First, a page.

At a time when inclusivity and representation are gaining momentum in the UK, the need for diverse perspectives within law enforcement agencies has come to the forefront. London’s Metropolitan Police Service (MPS) is one of the world's most renowned police forces, which has come under scrutiny several times recently.
Exploring this topic and beyond, iGlobal speaks with Detective Chief Inspector (DCI) Kamal Patel, a prominent figure within the London Metropolitan Police ranks, also serving as the Interim Chair of the Met Police Hindu Association (MPHA).
How has the recent review into the Met, led by Baroness Casey, impacted morale within the ranks?
The staff support associations together have spoken about the Casey Review. We all heard of the Casey review before the findings came out. We spoke about personal experiences, what it's like to be an officer from an ethnic background, working for the MPS, and hearing some real-life stories from people about what they did go through, the trauma that they suffered from their colleagues or other members of the police.
We must remember that the Casey Review found that we must work together to improve the MPS. And how we've done that is – we reached out to our members, asked them if they need support, what impact it is having on them or if it might have bought up some trauma for them from previous incidents. We've listened to them, and when needed, we reported it further.
We've done this collectively, including the Hindu association and other staff support associations. As an organisation, we haven't refuted what is being said in the Casey Review, so we must address the issues.
What are the steps being taken around diversity and inclusion?
While the Casey Review was shocking for some of our staff members, this was something already known to many others. These are things like racial abuse that they already were aware of but too afraid to report for the stigma attached to it.
Each unit within the MPS now has the responsibility to make sure that they speak to all their staff members from all backgrounds. Also, what the new Commissioner has done after finding out about the Casey Review is that he has put processes in place so officers can report anonymously. The extra level of anonymous reporting ensures officers are comfortable reporting wrongdoing without fear of repercussions.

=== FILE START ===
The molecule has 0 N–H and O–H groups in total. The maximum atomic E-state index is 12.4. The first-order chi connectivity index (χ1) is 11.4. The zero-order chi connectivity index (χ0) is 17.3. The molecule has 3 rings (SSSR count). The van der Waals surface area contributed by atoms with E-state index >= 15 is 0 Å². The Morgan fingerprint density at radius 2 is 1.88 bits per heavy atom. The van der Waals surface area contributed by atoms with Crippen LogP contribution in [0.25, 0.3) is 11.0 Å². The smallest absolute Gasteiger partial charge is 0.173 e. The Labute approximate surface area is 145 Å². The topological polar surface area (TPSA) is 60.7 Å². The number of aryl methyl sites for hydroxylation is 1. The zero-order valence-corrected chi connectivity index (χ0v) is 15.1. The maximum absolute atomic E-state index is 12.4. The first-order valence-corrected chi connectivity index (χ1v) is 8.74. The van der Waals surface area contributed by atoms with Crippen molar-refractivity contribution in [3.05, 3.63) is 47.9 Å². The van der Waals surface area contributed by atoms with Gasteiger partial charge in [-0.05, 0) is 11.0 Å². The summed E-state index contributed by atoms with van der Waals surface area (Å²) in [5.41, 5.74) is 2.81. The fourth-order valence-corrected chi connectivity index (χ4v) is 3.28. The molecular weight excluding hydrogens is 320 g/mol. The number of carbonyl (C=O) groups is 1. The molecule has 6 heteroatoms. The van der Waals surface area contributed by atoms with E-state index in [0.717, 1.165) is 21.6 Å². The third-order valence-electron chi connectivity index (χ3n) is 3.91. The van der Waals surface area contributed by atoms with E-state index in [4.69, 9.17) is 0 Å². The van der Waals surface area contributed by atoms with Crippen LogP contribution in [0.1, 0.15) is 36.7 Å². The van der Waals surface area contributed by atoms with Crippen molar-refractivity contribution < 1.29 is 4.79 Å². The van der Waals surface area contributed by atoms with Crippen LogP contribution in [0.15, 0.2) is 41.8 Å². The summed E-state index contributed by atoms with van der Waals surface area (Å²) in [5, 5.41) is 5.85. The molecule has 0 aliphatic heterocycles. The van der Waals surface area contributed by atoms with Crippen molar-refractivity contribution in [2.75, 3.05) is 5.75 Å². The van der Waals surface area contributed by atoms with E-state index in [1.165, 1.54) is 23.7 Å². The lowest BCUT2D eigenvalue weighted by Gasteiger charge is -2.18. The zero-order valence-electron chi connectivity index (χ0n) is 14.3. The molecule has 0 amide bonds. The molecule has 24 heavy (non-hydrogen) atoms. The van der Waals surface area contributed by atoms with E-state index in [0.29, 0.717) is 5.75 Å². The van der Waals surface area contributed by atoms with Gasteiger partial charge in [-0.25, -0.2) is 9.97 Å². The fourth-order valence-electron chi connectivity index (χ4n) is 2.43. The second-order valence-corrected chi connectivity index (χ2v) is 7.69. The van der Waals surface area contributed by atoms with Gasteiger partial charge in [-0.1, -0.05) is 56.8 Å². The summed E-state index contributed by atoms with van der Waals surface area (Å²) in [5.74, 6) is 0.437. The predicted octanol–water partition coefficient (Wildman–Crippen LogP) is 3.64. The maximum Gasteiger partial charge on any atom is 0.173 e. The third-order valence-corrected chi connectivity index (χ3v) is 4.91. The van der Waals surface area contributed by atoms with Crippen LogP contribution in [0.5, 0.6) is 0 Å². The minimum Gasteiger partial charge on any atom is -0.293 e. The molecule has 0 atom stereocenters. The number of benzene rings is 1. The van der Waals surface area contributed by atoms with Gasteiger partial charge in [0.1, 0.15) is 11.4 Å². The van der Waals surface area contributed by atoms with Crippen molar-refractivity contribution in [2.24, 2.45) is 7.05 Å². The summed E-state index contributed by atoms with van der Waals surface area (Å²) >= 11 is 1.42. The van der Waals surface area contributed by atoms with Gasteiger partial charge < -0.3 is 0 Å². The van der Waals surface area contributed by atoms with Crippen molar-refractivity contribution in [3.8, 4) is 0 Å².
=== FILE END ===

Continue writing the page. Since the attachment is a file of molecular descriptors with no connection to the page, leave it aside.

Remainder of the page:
There have been recent protests at the Met's London HQ around domestic violence; does the association engage with such issues with tailored support?
We already had Women's forums created where women from the Hindu community can speak to our member police officers about their personal experiences, and those have continued. If community members feel that they need to report something discreetly, they need to come to the Met Police Hindu Association, and we will provide support.
A number of our members are experienced in dealing with domestic abuse and are from various community backgrounds. They understand the stigma attached to our culture when it comes to reporting domestic abuse cases.
Many times expat women don't have a support network. Their support network might be the perpetrators of that domestic abuse. These women don't understand the law and legislation of this 'foreign country' and then worry that they may have to return to the country they've come from. But actually, that's not the case. So that specialist support is there.
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Please share some personal highlights from your career within the force.
I've been in that organisation for 19 years and am currently a Detective Chief Inspector. I've worked in a number of different units in my career. I've worked as a detective in the Child Abuse Investigation Team and Domestic Abuse team and currently running a team that deals with Serious assaults, domestic abuse and child abuse.
I also work alongside a team that manages those offenders that commit serious offences across London. One of my career highlights has been working in the Olympics. But also, when the London riots happened in 2011, I was on the frontline when we encountered some of the biggest incidents.
I'm born and bred here; my parents are from Gujarat, India. They moved here in 1950. But we go back to India every two years to visit family.
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What is your message to the British Indian youths considering joining the force?
People concerned about joining the organisation, perhaps from the Hindu community, I would say that this organisation has many opportunities. We have members working in frontline, counter-terrorism and various other roles. If you are hardworking and want to progress, this organisation allows you to do that.
You can also work on your degrees while working as a police officer, and the organisation supports that.
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*Info: Casey Review